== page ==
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Jason Arthur
01-30-2006, 06:02 PM
Just wondering (because I know nothing about taxes) how much money do I have to make via PayPal before I have to start worrying about the taxman taking a looksee?

I make very little on my lettering work and it doesn't really cover any bills, so I don't really see it as "employment" but I'm curious to see how all of you handle this situation.

thanks,

-- J

eDuke
01-30-2006, 06:07 PM
PayPal sends out 1099s.

Val
01-30-2006, 07:22 PM
PayPal sends out 1099s.

No kiddin'?
I never knew that. That's helpful.

JasonArthur:

If a US based company is paying you money, odds are they are reporting it paid out to you.
So that means at least one government record exists that you have this money.

If they didn't pay you over a certain amount (I think it's 750.00, not sure), they aren't required to send you a 1099.
But they are supposed to if it's over that.. .regardless of what means the payment was sent (check, PayPal, etc).
Regardless if they send you a 1099 or not, they are no doubt writing this off so they don't have to pay the taxes on it... which pushes the responsibility to you.

You have to report all your income, well, at least you are supposed to.
And then how much you pay in taxes is all relative to your annual income.

Plus, you have to fill out a Schedule C for independent contractor fees you have received, as you have to pay a business tax on that amount in addition to your regular tax withholdings.

You don't have to pay anything to Uncle Sam if you don't want... and you may go your entire life without ever being busted on it.
But, if you're ever audited, you'll be up crap creek without a paddle... owing back taxes and a lot in fines.

Justice41
01-30-2006, 10:49 PM
All my paypal money goes directly to my checking account so i earn no interest hence no 1099. I do declare the money I make on ebay as salary though. Since I am a freelancer all my earnings and payouts are reported. I get a lot of deductions. Home office, utilities, car, art supplies, comics, everything. I even deduct the fe Paypal charges my customers for using their service because it's my money that is being taken from my final price.

eDuke
01-30-2006, 10:55 PM
I even deduct the fe Paypal charges my customers for using their service because it's my money that is being taken from my final price.
Exactly! My PayPal fees are outrageous. Same with my eBay fees.

Jason Arthur
01-30-2006, 11:13 PM
Last year I maybe made $200 on PayPal, but already this year I'm well over $600 but from various clients.

So I should keep a ledger showing who paid me what and how much I actually net after PayPal fees right? I should also write off anything that I see as a cost of doing this business (lettering)? I'm not listed as a contractor or a business. I do this as a freelancer, does that matter in this equation?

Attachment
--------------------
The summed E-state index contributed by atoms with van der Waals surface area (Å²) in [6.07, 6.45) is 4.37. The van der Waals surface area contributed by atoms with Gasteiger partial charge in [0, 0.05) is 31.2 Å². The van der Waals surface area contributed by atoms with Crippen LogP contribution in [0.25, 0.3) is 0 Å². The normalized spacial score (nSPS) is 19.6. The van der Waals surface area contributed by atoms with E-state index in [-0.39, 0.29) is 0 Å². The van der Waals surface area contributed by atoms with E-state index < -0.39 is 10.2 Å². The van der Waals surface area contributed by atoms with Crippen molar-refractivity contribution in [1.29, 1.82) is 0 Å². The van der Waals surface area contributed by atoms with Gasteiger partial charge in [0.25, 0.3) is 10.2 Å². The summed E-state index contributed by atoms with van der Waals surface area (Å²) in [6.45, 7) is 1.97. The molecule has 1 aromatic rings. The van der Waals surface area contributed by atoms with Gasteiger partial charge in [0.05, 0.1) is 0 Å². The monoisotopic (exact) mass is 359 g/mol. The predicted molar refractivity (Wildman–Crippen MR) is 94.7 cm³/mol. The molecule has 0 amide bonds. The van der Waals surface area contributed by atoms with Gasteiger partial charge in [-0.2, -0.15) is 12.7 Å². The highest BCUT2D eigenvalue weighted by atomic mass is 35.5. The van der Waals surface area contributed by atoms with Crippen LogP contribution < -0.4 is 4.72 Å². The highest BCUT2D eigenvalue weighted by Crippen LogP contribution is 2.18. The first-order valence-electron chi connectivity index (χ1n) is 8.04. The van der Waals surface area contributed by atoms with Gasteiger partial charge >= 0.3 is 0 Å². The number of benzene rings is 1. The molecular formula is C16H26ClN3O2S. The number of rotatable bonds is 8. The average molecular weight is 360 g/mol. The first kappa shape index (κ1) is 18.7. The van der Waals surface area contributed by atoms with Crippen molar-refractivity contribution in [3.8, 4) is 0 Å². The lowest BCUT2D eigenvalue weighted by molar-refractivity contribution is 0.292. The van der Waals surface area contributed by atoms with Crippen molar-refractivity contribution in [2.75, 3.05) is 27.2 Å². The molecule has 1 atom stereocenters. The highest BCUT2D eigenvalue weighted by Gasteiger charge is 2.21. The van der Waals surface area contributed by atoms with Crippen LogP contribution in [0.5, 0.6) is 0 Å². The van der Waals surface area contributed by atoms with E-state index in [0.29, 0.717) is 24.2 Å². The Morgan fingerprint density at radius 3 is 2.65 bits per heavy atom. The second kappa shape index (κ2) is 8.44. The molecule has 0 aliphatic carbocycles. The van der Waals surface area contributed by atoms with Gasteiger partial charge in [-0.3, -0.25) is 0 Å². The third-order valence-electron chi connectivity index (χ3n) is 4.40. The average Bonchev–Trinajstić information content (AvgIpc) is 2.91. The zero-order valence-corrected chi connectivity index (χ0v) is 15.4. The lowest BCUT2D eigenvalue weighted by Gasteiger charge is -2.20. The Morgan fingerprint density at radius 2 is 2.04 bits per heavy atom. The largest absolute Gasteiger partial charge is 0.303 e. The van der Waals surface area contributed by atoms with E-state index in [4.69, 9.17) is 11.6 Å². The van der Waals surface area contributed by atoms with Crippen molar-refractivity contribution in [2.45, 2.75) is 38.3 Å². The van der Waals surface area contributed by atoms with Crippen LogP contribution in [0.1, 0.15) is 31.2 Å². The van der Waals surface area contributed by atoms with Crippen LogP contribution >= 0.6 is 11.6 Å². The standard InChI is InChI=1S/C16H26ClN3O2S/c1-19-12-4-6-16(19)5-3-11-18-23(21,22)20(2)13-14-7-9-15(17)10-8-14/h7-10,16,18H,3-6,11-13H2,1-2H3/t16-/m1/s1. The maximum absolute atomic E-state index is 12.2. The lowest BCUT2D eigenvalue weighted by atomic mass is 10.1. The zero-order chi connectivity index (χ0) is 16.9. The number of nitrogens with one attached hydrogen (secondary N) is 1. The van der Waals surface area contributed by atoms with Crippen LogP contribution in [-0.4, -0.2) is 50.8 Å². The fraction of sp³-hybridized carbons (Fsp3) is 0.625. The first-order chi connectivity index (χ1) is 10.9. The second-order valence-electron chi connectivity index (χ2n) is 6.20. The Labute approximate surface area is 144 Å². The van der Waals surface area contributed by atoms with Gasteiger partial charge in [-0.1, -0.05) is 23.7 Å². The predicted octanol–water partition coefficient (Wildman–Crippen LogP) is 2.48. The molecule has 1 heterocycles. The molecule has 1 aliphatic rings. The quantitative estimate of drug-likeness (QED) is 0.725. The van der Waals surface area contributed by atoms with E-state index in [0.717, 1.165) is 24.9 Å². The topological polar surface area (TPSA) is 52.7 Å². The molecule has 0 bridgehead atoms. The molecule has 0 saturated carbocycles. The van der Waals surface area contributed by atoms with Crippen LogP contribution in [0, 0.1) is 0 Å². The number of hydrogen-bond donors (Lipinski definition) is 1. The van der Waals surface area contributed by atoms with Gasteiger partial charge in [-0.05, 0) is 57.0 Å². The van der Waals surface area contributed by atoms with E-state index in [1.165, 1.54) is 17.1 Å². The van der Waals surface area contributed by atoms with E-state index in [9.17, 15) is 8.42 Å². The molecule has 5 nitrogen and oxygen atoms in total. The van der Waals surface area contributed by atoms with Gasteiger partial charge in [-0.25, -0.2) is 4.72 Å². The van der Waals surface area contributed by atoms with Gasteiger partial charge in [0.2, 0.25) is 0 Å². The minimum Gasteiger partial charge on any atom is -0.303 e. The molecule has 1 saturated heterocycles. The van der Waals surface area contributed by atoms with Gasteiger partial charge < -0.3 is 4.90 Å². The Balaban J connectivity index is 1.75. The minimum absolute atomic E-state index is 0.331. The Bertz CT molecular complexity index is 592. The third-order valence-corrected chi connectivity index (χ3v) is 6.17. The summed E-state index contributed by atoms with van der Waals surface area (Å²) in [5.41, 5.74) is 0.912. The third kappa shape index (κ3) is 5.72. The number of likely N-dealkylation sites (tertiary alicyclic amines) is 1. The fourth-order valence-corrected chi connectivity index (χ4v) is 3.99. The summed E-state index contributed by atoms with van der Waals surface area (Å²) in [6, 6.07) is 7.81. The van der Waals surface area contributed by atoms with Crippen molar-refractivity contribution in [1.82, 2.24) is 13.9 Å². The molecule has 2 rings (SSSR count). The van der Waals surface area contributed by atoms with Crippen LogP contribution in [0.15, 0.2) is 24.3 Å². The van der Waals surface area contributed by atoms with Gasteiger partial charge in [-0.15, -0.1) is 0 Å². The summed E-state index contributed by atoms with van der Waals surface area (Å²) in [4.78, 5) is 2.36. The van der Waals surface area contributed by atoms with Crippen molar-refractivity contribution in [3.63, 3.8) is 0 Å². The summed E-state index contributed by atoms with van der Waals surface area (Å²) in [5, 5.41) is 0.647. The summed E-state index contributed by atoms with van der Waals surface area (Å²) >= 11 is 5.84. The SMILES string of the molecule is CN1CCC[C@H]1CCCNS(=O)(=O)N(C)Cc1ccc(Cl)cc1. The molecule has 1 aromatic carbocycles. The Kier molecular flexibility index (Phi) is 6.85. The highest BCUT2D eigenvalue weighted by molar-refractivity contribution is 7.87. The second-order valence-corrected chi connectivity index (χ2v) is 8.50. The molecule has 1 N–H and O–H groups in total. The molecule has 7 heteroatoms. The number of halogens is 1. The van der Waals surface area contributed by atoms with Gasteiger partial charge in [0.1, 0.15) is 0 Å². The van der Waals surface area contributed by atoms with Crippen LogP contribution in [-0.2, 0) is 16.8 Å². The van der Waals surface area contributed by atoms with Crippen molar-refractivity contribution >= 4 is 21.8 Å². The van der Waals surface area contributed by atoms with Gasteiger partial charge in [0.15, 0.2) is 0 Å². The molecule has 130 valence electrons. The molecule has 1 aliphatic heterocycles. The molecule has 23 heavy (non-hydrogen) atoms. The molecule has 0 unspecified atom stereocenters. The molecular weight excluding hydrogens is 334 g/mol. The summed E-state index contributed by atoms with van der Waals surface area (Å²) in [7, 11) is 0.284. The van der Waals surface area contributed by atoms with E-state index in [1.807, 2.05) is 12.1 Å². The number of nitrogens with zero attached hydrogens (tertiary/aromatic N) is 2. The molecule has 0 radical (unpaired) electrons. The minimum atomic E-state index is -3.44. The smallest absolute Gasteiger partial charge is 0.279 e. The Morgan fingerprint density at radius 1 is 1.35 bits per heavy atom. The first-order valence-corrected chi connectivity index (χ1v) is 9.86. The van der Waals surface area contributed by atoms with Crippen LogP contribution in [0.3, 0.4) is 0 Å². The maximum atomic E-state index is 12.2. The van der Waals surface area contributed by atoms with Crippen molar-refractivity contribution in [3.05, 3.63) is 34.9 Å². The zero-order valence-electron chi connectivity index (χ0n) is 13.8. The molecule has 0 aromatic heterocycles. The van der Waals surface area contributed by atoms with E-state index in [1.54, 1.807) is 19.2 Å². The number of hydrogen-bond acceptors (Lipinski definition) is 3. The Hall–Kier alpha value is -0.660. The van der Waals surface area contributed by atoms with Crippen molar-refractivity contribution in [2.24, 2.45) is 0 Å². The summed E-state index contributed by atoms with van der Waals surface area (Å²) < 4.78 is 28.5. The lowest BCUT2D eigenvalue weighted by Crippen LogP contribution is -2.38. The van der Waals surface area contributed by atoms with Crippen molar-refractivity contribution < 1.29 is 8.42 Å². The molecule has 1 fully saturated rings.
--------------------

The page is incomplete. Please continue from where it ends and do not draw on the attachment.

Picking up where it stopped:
Christ I'm dumb when it comes to taxes. Thanks for the help guys.

-- J

Justice41
01-31-2006, 01:07 AM
Get a copy of Turbotax 2005 and just run the numbers using the self employed settings. Also Paypal allows you to download your entire history as a tab delinieted file which opens in Excel or you can download it in Quicken format which can be imported into Turbotax. I checked last year How much I made over my entire Paypal/Ebay history and it was somewhere around 40-50 thousand over 6 years. So 8+ grand a year just selling stuff on eBay. Not bad. I wish I could output more

down21
01-31-2006, 03:03 AM
This is really interesting guys. Justice I was hoping to see what kind of stuff you sell on ebay? Do you have a new link?

Also I have Quicken for home I think and I'm just trying to figure out how to keep track of incoming and outgoing. Do you mind if I ask which program you use for that?

And I have a proper fear of the IRS since those 1099's caught up with me one year and I had to pay them off over a period of time.

down21
01-31-2006, 03:08 AM
Oops, and I apologize if I've stumbled into a kind of private conversation. It's great info though.

Justice41
01-31-2006, 04:17 AM
I changed my website link to my old site.
I get paid cash for the most part and request checks to be made out to cash. I have every receipt for everything. Last year I amended my returns and got back 8 grand from the IRS for 2001 to 2004.
Quickbooks may be your best bet, I'm not sure how quicken works but it can't be far off from how quickbooks works.

down21
01-31-2006, 12:34 PM
Dang, that's how that's done. I do definitely keep my receipts for everything.

Ok, I'll check out Quickbooks. The quicken version that I've got was really cheap second hand but it's just for home finance I think.

Thanks!
:)

JMan
01-31-2006, 01:03 PM
Keep in mind too that if you're running a business you can write off purchases you've made for research and reference.

Amtekoth
01-31-2006, 01:52 PM
Like comic books :thumbs:

JAQ
01-31-2006, 02:29 PM